Battle is standard RTS fare. The Nightswan carrier has room to house all of the necessary unit creation buildings, while various types of resource gatherers can go out and seek Gaia’s stones and Treant’s berries (for buildings and units, respectively). This prevents the map from becoming cluttered. The fog of war locks in place for your vision once areas of the map are explored and units may find secret items when stepping over specific spaces on the battle map. Characters can equip these outside of combat along with Mana spirits to maximize their statistics and give them abilities in battle.
As a complexity, unit types have strengths and weaknesses over other types in circular fashion, which are explained in tutorial over the first eight missions. In fact, these eight missions compromise just under a third of the entire game length and explicit directions for winning said battles are given. This method of tutorial is both slow and ridiculous, removing a large chunk of free game time and replacing it with waiting and free hints. Of course, figuring enemy unit types may still be complete guesswork as types are not displayed on screen and upgraded units change completely instead of being simple palette swaps.
Once the player becomes accustomed to the controls, battles are short and well suited to the Nintendo DS. Unfortunately, the infernal allied AI is about as unruly as Dawn of Mana
’s physics engine. Allies often take ridiculous routes to get to a location and resource gatherers have a terrible habit of going out of their way and then getting killed. A grid-based combat system would have been greatly preferred with these issues in mind.
Gamers seeking replay value will find that the mission maps are available for different battle situations and, far more impressively, that they can go online via the Nintendo DS’s Wi-Fi to download weekly challenges which are then ranked against “Heroes” around the world. Players can then receive rewards for their completion and bragging rights amongst Heroes of Mana players everywhere. Of course, multi-card multiplayer is also available so you and your friends can enjoy watching your units run around completely ignoring your orders.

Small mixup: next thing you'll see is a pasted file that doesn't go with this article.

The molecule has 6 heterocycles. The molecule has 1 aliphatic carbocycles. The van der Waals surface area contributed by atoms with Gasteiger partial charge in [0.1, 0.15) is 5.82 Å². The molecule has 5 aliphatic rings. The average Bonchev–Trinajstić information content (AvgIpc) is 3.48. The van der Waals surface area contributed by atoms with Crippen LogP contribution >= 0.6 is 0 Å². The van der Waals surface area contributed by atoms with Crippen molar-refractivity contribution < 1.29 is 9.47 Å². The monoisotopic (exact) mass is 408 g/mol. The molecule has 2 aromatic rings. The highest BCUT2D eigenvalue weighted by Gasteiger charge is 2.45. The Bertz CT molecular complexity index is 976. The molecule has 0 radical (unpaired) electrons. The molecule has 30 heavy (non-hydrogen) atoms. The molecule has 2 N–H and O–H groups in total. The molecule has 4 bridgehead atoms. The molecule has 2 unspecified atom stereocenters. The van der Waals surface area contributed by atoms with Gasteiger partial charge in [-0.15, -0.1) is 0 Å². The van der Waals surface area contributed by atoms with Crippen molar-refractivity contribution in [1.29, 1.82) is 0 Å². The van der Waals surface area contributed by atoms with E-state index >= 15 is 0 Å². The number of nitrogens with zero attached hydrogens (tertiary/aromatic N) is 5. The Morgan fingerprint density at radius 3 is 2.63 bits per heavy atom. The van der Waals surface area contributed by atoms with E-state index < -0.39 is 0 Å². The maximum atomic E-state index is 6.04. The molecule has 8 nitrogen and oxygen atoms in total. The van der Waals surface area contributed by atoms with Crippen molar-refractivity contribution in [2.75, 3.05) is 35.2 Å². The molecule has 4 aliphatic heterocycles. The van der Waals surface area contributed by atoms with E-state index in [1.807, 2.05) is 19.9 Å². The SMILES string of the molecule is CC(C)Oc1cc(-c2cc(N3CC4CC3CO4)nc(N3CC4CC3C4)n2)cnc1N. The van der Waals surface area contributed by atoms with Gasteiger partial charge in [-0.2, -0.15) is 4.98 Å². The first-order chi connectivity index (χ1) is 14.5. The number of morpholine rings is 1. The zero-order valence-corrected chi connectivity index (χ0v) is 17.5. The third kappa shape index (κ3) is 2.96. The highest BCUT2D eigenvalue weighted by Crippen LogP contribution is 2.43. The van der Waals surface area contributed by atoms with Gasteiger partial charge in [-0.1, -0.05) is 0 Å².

Thusly does Heroes of Mana
end its hopeful appearance. Clocking in at a relatively short ten to fifteen hours, its well-founded artistic design is ruined by a problematic battle system and a poorly paced story. So it lies in ruins next to Children of Mana
and Dawn of Mana
as a potentially great idea that was driven straight into the ground.
You had three chances, Koichi Ishii. We gave you our hopes, our dreams, and our childhood nostalgia. We begged and pleaded for you to bring back our joy and wonder. Then you took our faith in you and broke it clear in half. Whenever you have another idea, let us know and we’ll wrestle it out of your hands before it’s too late.
This was the last strike and you, sir, are out.
In the end, there was one. Having successfully thrown the